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A Q&A with Author Geraldine Brooks

Updated: Jul 31

On Leadership, Working Together and the Danger of "Nut Bags” with Big Guns


By Debby Waldman


Author Geraldine Brooks

In her 2001 international bestseller, Year of Wonder: A Novel of the Plague, author Geraldine Brooks imagines life in a 17th-century English village hit by the bubonic plague. Brooks, a Pulitzer Prize winner who grew up in Australia and now lives on Martha’s Vineyard, was inspired to tell the story after learning about Eyam, a village in Derbyshire whose inhabitants, led by their minister, quarantined themselves within the community to control the spread of the disease.


In that way, they did a better job than many places around the world are doing right now at controlling COVID-19. In this Q & A, conducted via email (the better to free her up to concentrate on her latest novel), Brooks reflects on what we can learn from her characters in Year of Wonders, why some countries are doing better than others at handling the pandemic, and how she really feels about Rupert Murdoch.

 

Waldman:

Not counting the setting and the time period, what’s the biggest difference between how the plague was handled in Eyam and how COVID-19 is being handled in the United States?


Brooks:

Eyam had remarkable leadership in the young minister and his predecessor who, even though they held differing religious views, were able to come together in a time of crisis to forge a coherent response. Also, it was a time when science and superstition were still fighting it out.  Newton was inventing calculus but witches were still being hanged in Scotland. We thought science won that fight (the Enlightenment). Turns out, not so much...


Waldman:

How much of the 21st century version of the science-vs.-superstition debate is a function of the lack of control over messaging: everyone is free to spout the propaganda of their choice and reach way more people, thanks not only to social media, but also to the Reagan Administration's 1987 decision to eliminate the Fairness Doctrine, which made it so easy to spread the disinformation and ignorance that are infecting everyone right now?


Brooks:

If you could go back in time and eliminate Rupert Murdoch, the world would be a very different place.


Waldman:

In the 350 years since the Plague killed two-thirds of the residents of Eyam, we’ve made incredible progress, science-wise. We can cure some cancers. We can take organs from one person and transplant them to keep another person alive. We can operate on babies before they’re even born. And yet in many ways we are doing no better (and in many cases doing worse) dealing with a deadly virus than the folks in Eyam did with a deadly plague. Given that one of your sons is a scientist, you’re likely aware that it’s not possible to speed up science. So what do think we should do, given all of our 21st century (supposed) advantages, to ensure that we get through this pandemic and can not only thrive but perhaps do better than before?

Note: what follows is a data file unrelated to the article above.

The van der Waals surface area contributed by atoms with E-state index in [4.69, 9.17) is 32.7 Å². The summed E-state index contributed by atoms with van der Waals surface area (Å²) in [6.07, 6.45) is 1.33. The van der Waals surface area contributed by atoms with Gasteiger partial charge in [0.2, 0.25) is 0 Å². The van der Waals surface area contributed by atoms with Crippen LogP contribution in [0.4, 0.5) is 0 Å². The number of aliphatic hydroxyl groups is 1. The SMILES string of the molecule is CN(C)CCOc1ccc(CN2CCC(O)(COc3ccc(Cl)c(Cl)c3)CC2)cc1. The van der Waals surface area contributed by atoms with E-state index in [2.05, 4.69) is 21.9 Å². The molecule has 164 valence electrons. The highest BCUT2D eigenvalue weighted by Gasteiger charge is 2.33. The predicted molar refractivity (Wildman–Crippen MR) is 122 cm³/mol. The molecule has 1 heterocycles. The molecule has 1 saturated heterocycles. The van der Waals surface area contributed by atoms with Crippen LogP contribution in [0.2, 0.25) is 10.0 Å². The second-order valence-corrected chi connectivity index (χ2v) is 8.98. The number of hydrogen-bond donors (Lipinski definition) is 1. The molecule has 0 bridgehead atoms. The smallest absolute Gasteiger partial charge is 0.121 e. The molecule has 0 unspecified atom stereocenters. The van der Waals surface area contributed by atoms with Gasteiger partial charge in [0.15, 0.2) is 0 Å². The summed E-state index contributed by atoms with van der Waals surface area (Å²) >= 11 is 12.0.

Brooks:

I do think leadership is key. And I do think it is striking how many countries (and even states in the U.S.) that have done the best against this virus, are led by women. I wonder if this is because women are more inclined to listen better to expert opinion, or are more empathetic to the very vulnerable.  I don’t want to be reductionist, though—Maggie Thatcher probably would have been just as bad as Boris [Johnson]. But Jacinta Ardern in New Zealand seems to me the closest parallel to an Eyam-like leader.  Her decisiveness and her empathetic communication skills are very much what it takes to make a community, a nation (a team of five million, as she put it) pull together instead of pull apart. The result for NZ: zero COVID, fully functioning country, recovering economy.  We can only dream of it.


Waldman:

Like you, I'm impressed with Jacinda Ardern. But sometimes I wonder, is it easier to get everyone on the same page when you're in a relatively small country, especially a small country that is its own island? How do you think Jacinda (or any reasonable leader) would/should handle people who refuse to wear masks and social distance because they think that COVID isn’t real, that it’s a fictional plot cooked up in a Chinese lab?